In October 2020, the Buhari government ordered the Nigerian Army to massacre hundreds of unarmed citizens exercising their democratic rights of protest against police brutality in the commercial capital of Lagos.

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“At the Lekki Toll Gate, officers of the Nigerian Army shot, injured and killed unarmed helpless and defenceless protesters, without provocation or justification, while they were waving the Nigerian Flag and singing the National Anthem and the manner of assault and killing could in context be described as a massacre,” a leaked government report found. 

In Nigeria, corrupt judges and many they are, are eroding the legitimacy of democracy by their bribe induced judgements. The sleazy Nigerian judiciary has taken it upon itself to determine who holds political office and who is excluded from such offices, an activism that has made these judges rich but left Nigerians wondering if their votes really matter.

The social political and economic beneficiaries of democracy, few in numbers have engaged in a ‘Nash equilibrium’ relationship with the vast majority who have been crowded out of the democracy ‘cake’

Elections in Nigeria are very expensive shindigs, but the outcomes have remained credible threats to democracy itself. 

The 2023 presidential election remains an aching sore in the conscience of Nigeria. For many, it was a heist by the ruling party in collusion with the election’s organiser. A European Union Observer Mission report on the election, affirmed the prevailing sentiments of the majority of Nigerians that the election was stolen. 

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Public confidence and trust in democracy were severely damaged as result of the fraud-soaked process and outcome, and has not been restored by the equally polluted judicial intervention.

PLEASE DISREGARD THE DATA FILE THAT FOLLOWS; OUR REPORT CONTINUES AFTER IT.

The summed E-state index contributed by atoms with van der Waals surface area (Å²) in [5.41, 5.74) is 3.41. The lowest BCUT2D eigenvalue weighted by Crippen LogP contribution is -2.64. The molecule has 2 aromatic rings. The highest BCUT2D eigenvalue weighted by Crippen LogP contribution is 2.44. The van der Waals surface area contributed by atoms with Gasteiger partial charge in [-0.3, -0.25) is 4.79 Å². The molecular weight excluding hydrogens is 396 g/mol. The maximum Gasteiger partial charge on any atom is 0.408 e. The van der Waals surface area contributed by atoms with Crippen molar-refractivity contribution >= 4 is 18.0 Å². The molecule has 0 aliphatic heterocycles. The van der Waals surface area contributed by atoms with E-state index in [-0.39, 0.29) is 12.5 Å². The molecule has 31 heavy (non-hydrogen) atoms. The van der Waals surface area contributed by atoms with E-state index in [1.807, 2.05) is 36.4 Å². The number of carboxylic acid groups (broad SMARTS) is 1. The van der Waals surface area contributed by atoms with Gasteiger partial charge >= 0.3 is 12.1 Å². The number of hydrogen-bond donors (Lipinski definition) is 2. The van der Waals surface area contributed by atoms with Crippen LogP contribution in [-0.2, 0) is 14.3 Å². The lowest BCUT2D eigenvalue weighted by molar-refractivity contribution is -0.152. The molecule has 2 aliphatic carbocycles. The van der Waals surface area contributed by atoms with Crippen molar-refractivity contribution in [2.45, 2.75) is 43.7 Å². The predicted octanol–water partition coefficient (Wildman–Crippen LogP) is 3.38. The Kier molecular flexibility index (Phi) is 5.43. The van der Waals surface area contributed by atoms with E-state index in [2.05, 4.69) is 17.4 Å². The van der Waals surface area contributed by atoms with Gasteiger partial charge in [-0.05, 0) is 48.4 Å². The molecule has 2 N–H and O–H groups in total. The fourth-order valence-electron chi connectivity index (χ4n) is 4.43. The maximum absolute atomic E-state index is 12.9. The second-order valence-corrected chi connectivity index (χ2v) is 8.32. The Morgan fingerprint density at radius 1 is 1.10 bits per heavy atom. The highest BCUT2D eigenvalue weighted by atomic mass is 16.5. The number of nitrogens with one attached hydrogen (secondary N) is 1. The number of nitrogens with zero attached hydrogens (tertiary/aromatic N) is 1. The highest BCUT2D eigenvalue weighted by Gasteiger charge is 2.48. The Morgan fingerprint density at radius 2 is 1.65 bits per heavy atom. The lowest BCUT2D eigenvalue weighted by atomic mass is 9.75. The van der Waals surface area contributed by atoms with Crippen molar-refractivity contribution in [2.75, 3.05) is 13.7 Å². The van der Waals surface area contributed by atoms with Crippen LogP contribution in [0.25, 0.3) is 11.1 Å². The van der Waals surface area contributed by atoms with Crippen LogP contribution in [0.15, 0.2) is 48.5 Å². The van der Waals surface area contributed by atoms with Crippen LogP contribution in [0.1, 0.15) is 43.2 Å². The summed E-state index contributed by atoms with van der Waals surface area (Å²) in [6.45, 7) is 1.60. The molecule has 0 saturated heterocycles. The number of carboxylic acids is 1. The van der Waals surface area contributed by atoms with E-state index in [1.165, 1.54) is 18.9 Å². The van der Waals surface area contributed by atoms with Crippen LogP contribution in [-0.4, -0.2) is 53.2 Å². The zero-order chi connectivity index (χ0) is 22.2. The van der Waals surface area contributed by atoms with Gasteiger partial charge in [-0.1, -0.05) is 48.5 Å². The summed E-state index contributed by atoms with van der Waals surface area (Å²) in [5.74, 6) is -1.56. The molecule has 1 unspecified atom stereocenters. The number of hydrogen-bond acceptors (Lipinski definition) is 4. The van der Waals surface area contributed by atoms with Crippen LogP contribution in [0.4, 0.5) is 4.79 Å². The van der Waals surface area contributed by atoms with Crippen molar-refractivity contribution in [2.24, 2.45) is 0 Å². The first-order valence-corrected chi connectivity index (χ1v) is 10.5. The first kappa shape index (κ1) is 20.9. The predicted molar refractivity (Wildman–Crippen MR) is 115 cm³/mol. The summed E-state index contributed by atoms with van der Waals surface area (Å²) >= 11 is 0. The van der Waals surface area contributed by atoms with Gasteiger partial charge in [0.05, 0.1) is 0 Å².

In Africa, the failure of governments to deliver on even the littlest of their grandiose promises has left many retreating from the promise of democracy. Hence, there is a growing tolerance for the intrusion of the military in politics.  

Seven African countries have all been hit within a span of three years by military coups.

Across West and Central Africa, soldiers and strongmen have seized power and upturned the hope of democracy. 

In Nigeria, after the fraudulent and globally pilloried presidential elections that brought president Bola Tinubu to power, many young Nigerians are beginning to openly whisper their indifference to a return of the military to power.

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Across social media chatrooms, many who were not witnesses to the dark days of military rule in Africa’s most populous country are wondering if the soldiers would not deliver more economic dividends and ensure better security in a country badly blighted by a salad of Islamist terror, ethnic violence and economic disaster.

In Sierra Leone, a bloody coup attempt against the democratically elected president in November was violently put down. 

It is not just in coup prone West Africa though. Even some of the continent’s long-standing democracies appear to be under pressure. Joseph Asunka, CEO of leading Africa research network, Afrobarometer warned in April about the “worrying democratic trends being evident even in Botswana, Namibia, South Africa, and Ghana – once considered Africa’s long-standing democracies”